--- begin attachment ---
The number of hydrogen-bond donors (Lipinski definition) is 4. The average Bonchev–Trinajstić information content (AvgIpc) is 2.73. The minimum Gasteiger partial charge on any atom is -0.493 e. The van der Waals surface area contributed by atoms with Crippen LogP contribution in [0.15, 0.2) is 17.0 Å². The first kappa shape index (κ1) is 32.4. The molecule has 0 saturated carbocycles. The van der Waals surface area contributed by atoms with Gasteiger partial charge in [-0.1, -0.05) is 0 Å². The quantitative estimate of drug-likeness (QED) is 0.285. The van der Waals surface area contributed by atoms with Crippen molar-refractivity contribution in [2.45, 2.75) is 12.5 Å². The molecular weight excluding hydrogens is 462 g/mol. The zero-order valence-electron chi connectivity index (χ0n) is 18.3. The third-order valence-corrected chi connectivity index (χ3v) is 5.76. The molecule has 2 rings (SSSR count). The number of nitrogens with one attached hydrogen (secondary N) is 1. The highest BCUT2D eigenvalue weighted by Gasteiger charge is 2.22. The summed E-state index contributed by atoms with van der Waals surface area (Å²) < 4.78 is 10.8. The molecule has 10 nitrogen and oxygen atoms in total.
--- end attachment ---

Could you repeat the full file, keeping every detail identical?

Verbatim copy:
The number of hydrogen-bond donors (Lipinski definition) is 4. The average Bonchev–Trinajstić information content (AvgIpc) is 2.73. The minimum Gasteiger partial charge on any atom is -0.493 e. The van der Waals surface area contributed by atoms with Crippen LogP contribution in [0.15, 0.2) is 17.0 Å². The first kappa shape index (κ1) is 32.4. The molecule has 0 saturated carbocycles. The van der Waals surface area contributed by atoms with Gasteiger partial charge in [-0.1, -0.05) is 0 Å². The quantitative estimate of drug-likeness (QED) is 0.285. The van der Waals surface area contributed by atoms with Crippen molar-refractivity contribution in [2.45, 2.75) is 12.5 Å². The molecular weight excluding hydrogens is 462 g/mol. The zero-order valence-electron chi connectivity index (χ0n) is 18.3. The third-order valence-corrected chi connectivity index (χ3v) is 5.76. The molecule has 2 rings (SSSR count). The number of nitrogens with one attached hydrogen (secondary N) is 1. The highest BCUT2D eigenvalue weighted by Gasteiger charge is 2.22. The summed E-state index contributed by atoms with van der Waals surface area (Å²) < 4.78 is 10.8. The molecule has 10 nitrogen and oxygen atoms in total.